Kevin Couliau has played basketball on courts all around the world. He’s a Frenchman who, along with Manhattan’s Bobbito Garcia, made a documentary about pickup basketball in New York City. He’s been to the States, Asia and Europe, letting his fadeaway jumper fly in too many timezones to count. He’s a professional photographer and he’s kept his camera on hand throughout his trips, shooting playground basketball since 2004.
Couliau just released asphalt chronicles, a collection of exclusive photos taken during his time in Manila, the capital of the Philippines. asphalt chronicles is 24 pages, independently funded and printed, by Couliau. He wrote all the captions and text in the issue. He, along with his “design master” Richard Bertetic, worked on the beautiful layout. The colors and pictures pop off the page. Text wraps its way around photos of Filipino basketball players. asphalt chronicles moves differently than other basketball publications, which was what Couliau had in mind.
In the issue, Couliau writes about showcasing basketball in its purest form: “This is not about NCAA, NBA, or the pros. This is not about the show, coaches and performance. This is not about money, sponsors and medias. It’s about the true essence of basketball, this universal movement taking place on playgrounds: pick-up basketball.”
The pictures were shot on 120mm film, which offers a perspective that a digital camera can’t capture, Couliau says.
“There’s a vibe you can’t get with a digital camera and [film] fits well to the history of the subject I’m shooting,” Couliau says. “There’s nothing better than traveling back home with a stack of films, dropping them at the lab and admiring the results a few days later. I also shoot digital, but it’s definitely not the same approach and mindset.”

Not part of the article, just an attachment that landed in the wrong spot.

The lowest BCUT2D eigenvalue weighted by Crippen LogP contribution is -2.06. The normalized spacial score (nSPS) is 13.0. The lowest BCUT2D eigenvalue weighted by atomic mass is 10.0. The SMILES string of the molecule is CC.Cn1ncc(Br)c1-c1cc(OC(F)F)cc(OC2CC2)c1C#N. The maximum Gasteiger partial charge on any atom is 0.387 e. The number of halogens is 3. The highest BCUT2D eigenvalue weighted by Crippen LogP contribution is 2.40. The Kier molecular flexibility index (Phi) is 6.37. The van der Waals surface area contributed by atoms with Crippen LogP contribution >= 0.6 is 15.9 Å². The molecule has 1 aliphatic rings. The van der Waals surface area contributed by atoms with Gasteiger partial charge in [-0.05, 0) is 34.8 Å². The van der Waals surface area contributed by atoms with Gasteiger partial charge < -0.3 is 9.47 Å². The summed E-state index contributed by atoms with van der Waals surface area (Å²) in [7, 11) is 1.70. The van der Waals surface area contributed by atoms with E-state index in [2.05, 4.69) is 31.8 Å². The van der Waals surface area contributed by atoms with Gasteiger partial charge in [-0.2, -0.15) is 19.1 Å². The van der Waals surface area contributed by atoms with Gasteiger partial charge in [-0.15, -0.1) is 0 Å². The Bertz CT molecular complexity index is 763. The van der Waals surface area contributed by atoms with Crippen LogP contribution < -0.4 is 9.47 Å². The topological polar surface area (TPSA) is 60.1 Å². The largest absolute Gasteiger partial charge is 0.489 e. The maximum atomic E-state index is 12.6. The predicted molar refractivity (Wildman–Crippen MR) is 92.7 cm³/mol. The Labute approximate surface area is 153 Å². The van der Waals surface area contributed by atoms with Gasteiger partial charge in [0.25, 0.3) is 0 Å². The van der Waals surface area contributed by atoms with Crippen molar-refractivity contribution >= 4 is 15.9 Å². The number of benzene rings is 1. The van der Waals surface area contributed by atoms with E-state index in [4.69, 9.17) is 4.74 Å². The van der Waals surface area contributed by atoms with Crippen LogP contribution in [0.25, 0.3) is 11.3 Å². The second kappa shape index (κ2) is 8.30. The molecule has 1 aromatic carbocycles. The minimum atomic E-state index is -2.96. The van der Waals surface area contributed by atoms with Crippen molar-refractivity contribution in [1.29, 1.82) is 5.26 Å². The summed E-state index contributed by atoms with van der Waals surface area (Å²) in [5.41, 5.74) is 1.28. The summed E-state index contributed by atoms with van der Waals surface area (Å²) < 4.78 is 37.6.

Only 150 copies of the first issue of asphalt chronicles were printed. Couliau did the packing and numbering of each copy. He also added a one-of-a-kind wax seal on to every envelope that asphalt chronicles was sent in.
“In a way, I wanted to see how people would react to the project, but I also wanted to make it exclusive,” Couliau says. “In the end, basketball is basketball, you play with what you have. I always wanted to pay homage to the culture and aesthetic of the sport.
“In the Philippines, most of the kids don’t own sneakers. This economic reality is not enough to discourage the Filipinos. They’ll build their own hoops, occupy the streets and cross roads to play basketball.”
Couliau says that basketball is most popular with the Filipino youth. They play all day, rain or shine, even if they don’t have a pair of shoes.
“The game is number one there, they all know about it. [They know] all about the NBA as well and their leagues are really developed. I have traveled a lot to document and play basketball. I must admit, I’ve never witnessed such passion for the game.”
Couliau captured that passion with his photographs of kids playing in the street, without shoes, inside a court that Couliau says is smaller than The Cage in Manhattan. Makeshift hoops and weeds growing in the middle of the court don’t matter to these kids, Couliau says—all they want to do is play ball.
“Kids in Manila are really athletic, jumping out the park on every move. It was really impressive to see them elevating barefoot and blocking shots or taking fadeaway jumpers,” he says. “From what I’ve seen, they are way more into crossovers, jumpshots and dunks than posting up the guys down low. It has to be with the height obviously, the average there is 5-4 , so they have more of a flashy point guard style. Kids are the best. Each time I would take the camera out and release the shutter, they would always come towards me to be in the pictures.”
Couliau plans to release one issue every two months. The next installment will feature Dakar, Senegal, with 300 copies set to be printed. With the first issue completely sold out, keep it locked on asphalt-chronicles.com to find out when the second issue will drop.